The IRN holds a monthly seminar series designed to explore themes of identity research in an informal and friendly setting. It is held on the last Friday of every month, 2-4pm, Penang Room, Swinburne University Library. The last session is held in November.
Our 2014 series commenced in June, with the seminar ‘What is identity? How do we use identity in our research?’ We had presentations on the following themes:
Alex Stewart (PhD candidate, Swinburne) ‘The Bainimarama government and Pacific Islander identity’
Sanjib Goswami (PhD candidate, Swinburne) ‘Assam region, direct rule colonialism and frozen identities’
Dr Chris Agius (Swinburne) ‘Critical constructivism and identity: foreign policy and violence in the Nordic region’
Our July session covered theoretical approaches to identity, with papers by John Cash (University of Melbourne), Sam Wilson (Leadership Institute, Swinburne) and Lucy Nicholas (Swinburne).
Professor John Cash discussed psychoanalysis and identity, drawing on the works of Lacan, Freud and Menzies-Lyth, drawing together psychoanalytic social and political theory and its impact on identification and subjectivity.
Dr Sam Wilson’s presentation covered the challenging field of human enhancement and identity, opening up discussion to questions of the relationship between bioscience and biotechnology and human nature.
Dr Lucy Nicholas presented her work on gendered ways of understanding self and other, with a focus on reconstructions of self, the politics and problems of oppositional thinking and ambiguity.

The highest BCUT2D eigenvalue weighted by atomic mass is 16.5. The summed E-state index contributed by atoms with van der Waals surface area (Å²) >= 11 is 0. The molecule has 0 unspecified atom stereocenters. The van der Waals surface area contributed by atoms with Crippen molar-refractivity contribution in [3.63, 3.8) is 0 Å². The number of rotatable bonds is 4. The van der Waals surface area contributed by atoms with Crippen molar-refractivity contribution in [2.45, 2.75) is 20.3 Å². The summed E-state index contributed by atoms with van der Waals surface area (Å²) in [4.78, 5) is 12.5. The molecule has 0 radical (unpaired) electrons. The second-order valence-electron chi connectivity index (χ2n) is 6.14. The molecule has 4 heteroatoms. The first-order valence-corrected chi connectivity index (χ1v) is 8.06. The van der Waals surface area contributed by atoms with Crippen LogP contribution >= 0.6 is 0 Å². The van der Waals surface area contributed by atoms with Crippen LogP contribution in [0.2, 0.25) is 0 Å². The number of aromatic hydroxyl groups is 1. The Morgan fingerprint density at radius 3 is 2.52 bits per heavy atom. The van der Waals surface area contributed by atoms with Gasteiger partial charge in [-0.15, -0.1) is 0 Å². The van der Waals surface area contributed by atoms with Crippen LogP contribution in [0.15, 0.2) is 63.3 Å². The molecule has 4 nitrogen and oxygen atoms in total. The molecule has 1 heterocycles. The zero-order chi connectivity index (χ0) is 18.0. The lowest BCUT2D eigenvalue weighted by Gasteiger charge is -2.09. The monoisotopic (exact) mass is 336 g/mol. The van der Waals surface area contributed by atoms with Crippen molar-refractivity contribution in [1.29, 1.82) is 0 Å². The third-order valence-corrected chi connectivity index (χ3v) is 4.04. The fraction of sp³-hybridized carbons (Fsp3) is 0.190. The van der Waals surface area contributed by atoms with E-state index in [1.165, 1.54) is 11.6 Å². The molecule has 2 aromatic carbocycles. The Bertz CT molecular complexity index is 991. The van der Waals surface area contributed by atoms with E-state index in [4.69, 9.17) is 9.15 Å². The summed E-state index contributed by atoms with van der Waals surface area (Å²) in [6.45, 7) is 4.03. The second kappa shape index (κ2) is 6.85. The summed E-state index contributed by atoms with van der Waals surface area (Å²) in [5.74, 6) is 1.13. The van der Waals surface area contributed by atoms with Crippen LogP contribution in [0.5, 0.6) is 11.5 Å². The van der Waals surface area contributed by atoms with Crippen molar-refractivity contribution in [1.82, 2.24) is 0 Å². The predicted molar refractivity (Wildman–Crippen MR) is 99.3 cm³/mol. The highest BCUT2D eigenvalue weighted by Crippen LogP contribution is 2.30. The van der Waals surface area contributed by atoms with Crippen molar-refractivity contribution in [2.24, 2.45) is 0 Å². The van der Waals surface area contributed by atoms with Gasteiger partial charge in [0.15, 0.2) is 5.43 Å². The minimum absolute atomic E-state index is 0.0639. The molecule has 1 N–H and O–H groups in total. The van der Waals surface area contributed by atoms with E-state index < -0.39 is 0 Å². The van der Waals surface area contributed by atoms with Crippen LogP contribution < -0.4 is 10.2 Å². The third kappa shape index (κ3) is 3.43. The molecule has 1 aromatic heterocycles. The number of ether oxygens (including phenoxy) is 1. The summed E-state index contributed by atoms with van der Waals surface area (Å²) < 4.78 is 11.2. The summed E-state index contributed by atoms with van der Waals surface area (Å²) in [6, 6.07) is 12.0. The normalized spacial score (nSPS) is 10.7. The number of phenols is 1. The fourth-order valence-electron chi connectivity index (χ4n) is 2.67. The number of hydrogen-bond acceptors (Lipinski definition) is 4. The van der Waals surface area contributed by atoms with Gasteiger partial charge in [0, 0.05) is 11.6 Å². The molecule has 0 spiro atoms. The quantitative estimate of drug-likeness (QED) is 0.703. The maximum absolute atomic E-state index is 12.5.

Our September seminar focused on empirical case studies, with three presentations:
Hind Ghandour (PhD candidate, Swinburne) ‘The Palestinian refugee camp: from transitional spaces to homes.’
Dr Peter Robinson (Swinburne) ‘Using empirical data reflexively: gay men’s working lives, a work in progress.’
Dr Karen Hughes (Swinburne) ‘Case study: the relationship between identity, resistance and resilience in an Aboriginal woman’s life narrative.’
Hind Ghandour discussed the distinctions between place and space in her case study of the Palestinian refugee camp, based on her fieldwork. Peter Robinson explored the issues surrounding empirical data in his work, and Karen Hughes provided a complex snapshot of identity resilience and agency in the life narrative and story-telling practice of Ngarrindjeri elder Aunty Hilda Wilson.
Our October series is on practice-led explorations of identity. We have three presentations:
Dr Tim Moss (Education, Swinburne) ‘In between spaces: Investigating identity using arts-based research methods.’
Dean Keep (Film and Animation, Swinburne) ‘Framing Identity: Personal narratives, memory and photographic practices.’
Dr Neil Thomas (Psychological Sciences, Swinburne) ‘Multiple perspectives on the role of self in people who hear voices.’